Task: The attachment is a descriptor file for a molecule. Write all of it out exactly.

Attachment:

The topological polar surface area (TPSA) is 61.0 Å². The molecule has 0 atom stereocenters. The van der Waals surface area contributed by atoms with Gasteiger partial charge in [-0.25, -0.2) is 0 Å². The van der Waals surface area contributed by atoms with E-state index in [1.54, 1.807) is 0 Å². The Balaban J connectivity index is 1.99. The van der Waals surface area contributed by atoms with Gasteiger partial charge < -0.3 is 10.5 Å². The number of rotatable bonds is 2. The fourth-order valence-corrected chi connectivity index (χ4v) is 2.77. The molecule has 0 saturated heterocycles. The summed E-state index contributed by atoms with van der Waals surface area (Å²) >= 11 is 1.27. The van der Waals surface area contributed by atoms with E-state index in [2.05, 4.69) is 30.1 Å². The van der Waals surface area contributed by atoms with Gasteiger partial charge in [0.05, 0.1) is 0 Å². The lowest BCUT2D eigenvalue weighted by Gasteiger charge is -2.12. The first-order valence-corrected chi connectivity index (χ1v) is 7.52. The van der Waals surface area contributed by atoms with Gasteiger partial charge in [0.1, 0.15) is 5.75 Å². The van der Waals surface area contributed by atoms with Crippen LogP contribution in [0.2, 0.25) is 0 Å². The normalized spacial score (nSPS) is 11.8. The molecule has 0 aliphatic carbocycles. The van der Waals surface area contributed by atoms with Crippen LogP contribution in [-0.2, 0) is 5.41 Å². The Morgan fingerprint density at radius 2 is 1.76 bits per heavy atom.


The topological polar surface area (TPSA) is 61.0 Å². The molecule has 0 atom stereocenters. The van der Waals surface area contributed by atoms with Gasteiger partial charge in [-0.25, -0.2) is 0 Å². The van der Waals surface area contributed by atoms with E-state index in [1.54, 1.807) is 0 Å². The Balaban J connectivity index is 1.99. The van der Waals surface area contributed by atoms with Gasteiger partial charge < -0.3 is 10.5 Å². The number of rotatable bonds is 2. The fourth-order valence-corrected chi connectivity index (χ4v) is 2.77. The molecule has 0 saturated heterocycles. The summed E-state index contributed by atoms with van der Waals surface area (Å²) >= 11 is 1.27. The van der Waals surface area contributed by atoms with E-state index in [2.05, 4.69) is 30.1 Å². The van der Waals surface area contributed by atoms with Gasteiger partial charge in [0.05, 0.1) is 0 Å². The lowest BCUT2D eigenvalue weighted by Gasteiger charge is -2.12. The first-order valence-corrected chi connectivity index (χ1v) is 7.52. The van der Waals surface area contributed by atoms with Gasteiger partial charge in [0.1, 0.15) is 5.75 Å². The van der Waals surface area contributed by atoms with Crippen LogP contribution in [0.2, 0.25) is 0 Å². The normalized spacial score (nSPS) is 11.8. The molecule has 0 aliphatic carbocycles. The van der Waals surface area contributed by atoms with Crippen LogP contribution in [-0.2, 0) is 5.41 Å². The Morgan fingerprint density at radius 2 is 1.76 bits per heavy atom.